The Immigration and Naturalization Service (INS) started out in the late 1800’s as the Bureau of Immigration. The Bureau was created to monitor and control the flow of immigrants from Europe coming to the U.S. in the wake of the industrial revolution.
The Bureau acted to keep out “undesirables,” such as mentally challenged individuals branded “lunatics,” Chinese laborers, and people suffering from contagious diseases. Back then, it cost 50 cents to enter the United States. The Bureau was in charge of collecting this tax. It also investigated cases of aliens living illegally in the U.S., and deported them.
The Bureau changed its name to the Immigration and Naturalization Service when it was transferred from the Treasury to the Justice Department in 1913. Immigration was slow during the war years, and the INS shrunk and became quiet.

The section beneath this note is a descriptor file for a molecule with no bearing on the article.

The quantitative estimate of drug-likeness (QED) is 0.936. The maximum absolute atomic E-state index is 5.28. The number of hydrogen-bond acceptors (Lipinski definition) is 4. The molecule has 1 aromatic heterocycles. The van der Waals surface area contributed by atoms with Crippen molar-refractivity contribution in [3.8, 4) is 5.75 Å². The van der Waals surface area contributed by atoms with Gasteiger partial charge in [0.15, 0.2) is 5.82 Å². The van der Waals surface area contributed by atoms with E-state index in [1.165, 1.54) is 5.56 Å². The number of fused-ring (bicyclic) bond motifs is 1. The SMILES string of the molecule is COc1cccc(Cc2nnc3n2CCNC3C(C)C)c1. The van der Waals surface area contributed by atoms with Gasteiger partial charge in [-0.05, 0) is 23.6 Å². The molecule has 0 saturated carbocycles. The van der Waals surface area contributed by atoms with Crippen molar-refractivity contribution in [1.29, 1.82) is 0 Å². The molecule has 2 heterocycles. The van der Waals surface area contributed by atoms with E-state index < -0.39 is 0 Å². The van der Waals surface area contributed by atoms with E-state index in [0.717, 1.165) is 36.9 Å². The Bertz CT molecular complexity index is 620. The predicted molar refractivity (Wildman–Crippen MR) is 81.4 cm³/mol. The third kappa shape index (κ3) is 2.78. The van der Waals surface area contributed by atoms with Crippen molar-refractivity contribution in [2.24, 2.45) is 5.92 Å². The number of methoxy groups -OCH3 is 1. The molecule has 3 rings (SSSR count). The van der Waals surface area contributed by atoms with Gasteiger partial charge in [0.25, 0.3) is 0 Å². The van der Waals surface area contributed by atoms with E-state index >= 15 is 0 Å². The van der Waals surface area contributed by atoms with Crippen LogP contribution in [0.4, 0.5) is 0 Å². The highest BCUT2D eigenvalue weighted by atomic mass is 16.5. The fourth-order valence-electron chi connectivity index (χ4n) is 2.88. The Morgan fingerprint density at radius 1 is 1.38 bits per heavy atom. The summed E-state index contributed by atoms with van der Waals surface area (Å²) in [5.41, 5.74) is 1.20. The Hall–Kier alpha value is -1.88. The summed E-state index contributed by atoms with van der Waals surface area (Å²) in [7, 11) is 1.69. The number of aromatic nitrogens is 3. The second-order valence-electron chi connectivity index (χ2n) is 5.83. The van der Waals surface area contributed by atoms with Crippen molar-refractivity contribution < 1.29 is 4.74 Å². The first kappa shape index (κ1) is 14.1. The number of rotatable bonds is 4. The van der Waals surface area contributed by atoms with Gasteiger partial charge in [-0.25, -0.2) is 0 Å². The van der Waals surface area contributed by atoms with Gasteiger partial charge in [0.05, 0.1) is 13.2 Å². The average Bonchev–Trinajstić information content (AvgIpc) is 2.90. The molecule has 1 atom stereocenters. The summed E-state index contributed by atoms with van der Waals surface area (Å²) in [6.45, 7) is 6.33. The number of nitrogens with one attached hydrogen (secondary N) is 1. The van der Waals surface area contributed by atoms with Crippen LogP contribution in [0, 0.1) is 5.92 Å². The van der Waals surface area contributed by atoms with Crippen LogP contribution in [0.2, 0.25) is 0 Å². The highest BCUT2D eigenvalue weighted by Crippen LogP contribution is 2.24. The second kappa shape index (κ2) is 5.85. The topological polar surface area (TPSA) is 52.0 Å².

In the 1950’s, a new wave of immigration from the Americas and Asia prompted the INS to increase its workforce. The numbers of immigrants legally entering the country and applying for visas increased with each decade, and INS offices and immigrant services became busy processing cases.
In 2001, as a result of the attacks on the World Trade Center, the INS came under fire for allowing potential terrorists into the country. The political leadership needed to eliminate the INS for its perceived failure. The INS was restructured into the current Department of Homeland Security (DHS). The DHS works alongside the Secretary of State to monitor immigration, but the DHS also works to prevent terrorism within our border